Africa, Analysis, Side Feature
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Political Wrangling: Another Political Circus of Democracy

The rivalry and the battle between the main political divides; Jubilee coalition led by Kenyan President Uhuru Kenyatta and Raila Odinga’s National Super Alliance has dominated the headlines in Kenyan media. Since the last general election held on August 8th, 2017 which Kenyatta’s’ victory was nullified by the Supreme Court on September 1st, 2017, heated political wrangles over the conduct of the repeat presidential election within 60 days as stipulated in the constitution have emerged. The Jubilee coalition has stated its readiness to go back into the re-run under the custody of the current electoral body (IEBC). On the other side, NASA as vowed to boycott the election if some of the IEBC officials are not removed from the office. It argues that the IEBC is bound to the Jubilee administration and therefore incapable of conducting free and fair election. In addition NASA has staged demonstrations against the ‘corrupt’ officers in IEBC. Jubilee has termed NASA’s demands as an attempt to force ‘half bread government’.

Comment:

Democratic politicians are known to be hijackers of public inspirations in order to sway the public to believe that the political wrangling is a fight for their livelihood. As politicians lock horns, the common man continues to suffer from the high cost of living, poor healthcare services as nurses are on strike over pay rise. Yet the politicians have engaged into political grips which at the end will be in their favor. Ironically the August poll was one of the most expensive in Africa costing Kenya’s tax payer Sh.50 billion ($499 million). The Kenyan Treasury was forced to cut spending in critical sectors and divert the public resources to finance the elections. As to why we witness the political mistrust among the politicians and down to the public, this is due to capitalist view on life; by making ‘interest’ the sole criteria for human deeds. A close scrutiny on the current political crisis reveals how democracy has generated mistrust among its politicians. In the pursuit of their personal gains, politicians create crises that aim to a compromise solution.

Looking at the supporters of each of the coalitions i.e. Jubilee and NASA it can conclusively be said that Kenya is suffering from tribalism. The current crisis has further exposed the Kenya’s political formula, which is a tribal-structured politics whose politicians use it to gain prominence. Tribalism in Kenya dates back to British colonial era. The British colonialists used the divide and rule method of governance. The colonials further played one ethnic group against the other.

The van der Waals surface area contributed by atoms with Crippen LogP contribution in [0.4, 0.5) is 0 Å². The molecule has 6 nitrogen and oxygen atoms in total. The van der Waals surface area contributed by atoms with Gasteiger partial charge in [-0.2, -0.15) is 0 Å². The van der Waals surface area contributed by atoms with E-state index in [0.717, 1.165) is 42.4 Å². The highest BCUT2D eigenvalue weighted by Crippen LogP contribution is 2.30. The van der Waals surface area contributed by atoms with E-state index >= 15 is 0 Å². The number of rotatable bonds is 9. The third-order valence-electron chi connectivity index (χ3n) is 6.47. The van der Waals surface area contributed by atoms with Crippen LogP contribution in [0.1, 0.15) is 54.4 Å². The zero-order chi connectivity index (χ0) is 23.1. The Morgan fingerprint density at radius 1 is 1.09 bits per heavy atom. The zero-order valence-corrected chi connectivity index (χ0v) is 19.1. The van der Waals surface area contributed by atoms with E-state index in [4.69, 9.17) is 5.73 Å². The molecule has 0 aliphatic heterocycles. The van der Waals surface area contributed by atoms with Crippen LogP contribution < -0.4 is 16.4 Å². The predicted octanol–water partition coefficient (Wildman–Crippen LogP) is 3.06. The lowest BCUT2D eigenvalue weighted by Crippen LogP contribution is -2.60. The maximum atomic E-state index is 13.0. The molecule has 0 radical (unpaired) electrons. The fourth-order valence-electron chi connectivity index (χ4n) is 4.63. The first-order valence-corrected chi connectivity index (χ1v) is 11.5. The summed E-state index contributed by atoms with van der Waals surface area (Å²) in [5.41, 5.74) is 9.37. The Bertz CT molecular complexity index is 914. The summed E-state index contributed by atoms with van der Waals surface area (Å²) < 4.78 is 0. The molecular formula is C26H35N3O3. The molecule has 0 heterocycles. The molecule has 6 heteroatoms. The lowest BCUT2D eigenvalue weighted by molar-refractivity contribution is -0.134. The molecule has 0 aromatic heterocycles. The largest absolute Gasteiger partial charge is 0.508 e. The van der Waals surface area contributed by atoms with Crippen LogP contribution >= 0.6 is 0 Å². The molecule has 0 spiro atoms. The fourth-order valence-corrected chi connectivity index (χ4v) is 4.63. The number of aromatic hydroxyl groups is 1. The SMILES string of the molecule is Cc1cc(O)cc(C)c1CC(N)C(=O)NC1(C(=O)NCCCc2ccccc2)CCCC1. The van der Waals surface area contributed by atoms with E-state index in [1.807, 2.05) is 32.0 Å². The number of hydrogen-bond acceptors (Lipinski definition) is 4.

With regard to conducting a new election, what is important here is not to speculate whether Raila Odinga is ready to go back to the polls or Uhuru Kenyatta stands another chance to be re-elected. The concept of having perennial elections should rather be the issue to highlight. Perennial elections in democracy are one of the desperate attempts to conceal its failures. Democracy has failed politically in the world and it has been designed to cater for a handful elites. Under the guise of Democracy, major western powers have intervened in domestic issues of the ‘young democratic nations’ destabilizing their economies and decomposing their peoples’ morals.

It is sad to see the Muslims and those open-minded societies to be hoodwinked by the fallacy of democracy as well as its greedy politicians who always yearn for individualistic benefit at the expense of the common-man. The failure of democracy should help people to champion for an alternative, just and comprehensive Islamic ideology; that encompasses both political and socio- economic divined solution to all humankind.

 

Shabani Mwalimu

Media Representative of Hizb ut Tahrir in Kenya

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